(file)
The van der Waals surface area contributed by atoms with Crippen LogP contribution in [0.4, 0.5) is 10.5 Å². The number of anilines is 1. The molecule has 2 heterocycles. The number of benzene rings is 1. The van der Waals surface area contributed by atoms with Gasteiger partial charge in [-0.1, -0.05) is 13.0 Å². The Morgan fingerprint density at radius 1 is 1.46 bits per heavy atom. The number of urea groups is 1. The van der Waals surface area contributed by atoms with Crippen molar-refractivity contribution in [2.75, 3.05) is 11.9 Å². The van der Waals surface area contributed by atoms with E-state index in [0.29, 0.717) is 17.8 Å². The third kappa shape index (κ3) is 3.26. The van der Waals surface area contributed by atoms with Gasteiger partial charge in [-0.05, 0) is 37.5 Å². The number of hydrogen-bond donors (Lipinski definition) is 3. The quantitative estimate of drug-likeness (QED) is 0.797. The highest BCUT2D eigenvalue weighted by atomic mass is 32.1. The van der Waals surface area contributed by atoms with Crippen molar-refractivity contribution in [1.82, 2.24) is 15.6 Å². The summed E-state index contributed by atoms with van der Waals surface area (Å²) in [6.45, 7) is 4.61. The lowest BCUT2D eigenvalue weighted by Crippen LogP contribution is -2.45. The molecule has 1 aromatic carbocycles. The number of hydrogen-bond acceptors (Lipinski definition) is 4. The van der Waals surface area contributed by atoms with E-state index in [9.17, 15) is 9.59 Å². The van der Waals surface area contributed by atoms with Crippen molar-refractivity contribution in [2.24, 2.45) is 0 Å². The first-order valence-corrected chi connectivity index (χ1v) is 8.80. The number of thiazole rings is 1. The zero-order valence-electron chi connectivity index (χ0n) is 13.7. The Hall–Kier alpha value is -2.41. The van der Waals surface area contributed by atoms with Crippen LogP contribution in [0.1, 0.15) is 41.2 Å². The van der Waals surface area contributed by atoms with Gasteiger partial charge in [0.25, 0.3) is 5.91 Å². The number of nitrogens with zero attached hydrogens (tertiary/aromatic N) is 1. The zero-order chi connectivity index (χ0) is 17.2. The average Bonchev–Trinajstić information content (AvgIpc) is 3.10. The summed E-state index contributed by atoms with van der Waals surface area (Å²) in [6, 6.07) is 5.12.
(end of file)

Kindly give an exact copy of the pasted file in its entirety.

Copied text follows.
The van der Waals surface area contributed by atoms with Crippen LogP contribution in [0.4, 0.5) is 10.5 Å². The number of anilines is 1. The molecule has 2 heterocycles. The number of benzene rings is 1. The van der Waals surface area contributed by atoms with Gasteiger partial charge in [-0.1, -0.05) is 13.0 Å². The Morgan fingerprint density at radius 1 is 1.46 bits per heavy atom. The number of urea groups is 1. The van der Waals surface area contributed by atoms with Crippen molar-refractivity contribution in [2.75, 3.05) is 11.9 Å². The van der Waals surface area contributed by atoms with E-state index in [0.29, 0.717) is 17.8 Å². The third kappa shape index (κ3) is 3.26. The van der Waals surface area contributed by atoms with Gasteiger partial charge in [-0.05, 0) is 37.5 Å². The number of hydrogen-bond donors (Lipinski definition) is 3. The quantitative estimate of drug-likeness (QED) is 0.797. The highest BCUT2D eigenvalue weighted by atomic mass is 32.1. The van der Waals surface area contributed by atoms with Crippen molar-refractivity contribution in [1.82, 2.24) is 15.6 Å². The summed E-state index contributed by atoms with van der Waals surface area (Å²) in [6.45, 7) is 4.61. The lowest BCUT2D eigenvalue weighted by Crippen LogP contribution is -2.45. The molecule has 1 aromatic carbocycles. The number of hydrogen-bond acceptors (Lipinski definition) is 4. The van der Waals surface area contributed by atoms with E-state index in [9.17, 15) is 9.59 Å². The van der Waals surface area contributed by atoms with Crippen molar-refractivity contribution in [2.24, 2.45) is 0 Å². The first-order valence-corrected chi connectivity index (χ1v) is 8.80. The number of thiazole rings is 1. The zero-order valence-electron chi connectivity index (χ0n) is 13.7. The Hall–Kier alpha value is -2.41. The van der Waals surface area contributed by atoms with Crippen LogP contribution in [0.1, 0.15) is 41.2 Å². The van der Waals surface area contributed by atoms with Gasteiger partial charge in [0.25, 0.3) is 5.91 Å². The number of nitrogens with zero attached hydrogens (tertiary/aromatic N) is 1. The zero-order chi connectivity index (χ0) is 17.2. The average Bonchev–Trinajstić information content (AvgIpc) is 3.10. The summed E-state index contributed by atoms with van der Waals surface area (Å²) in [6, 6.07) is 5.12.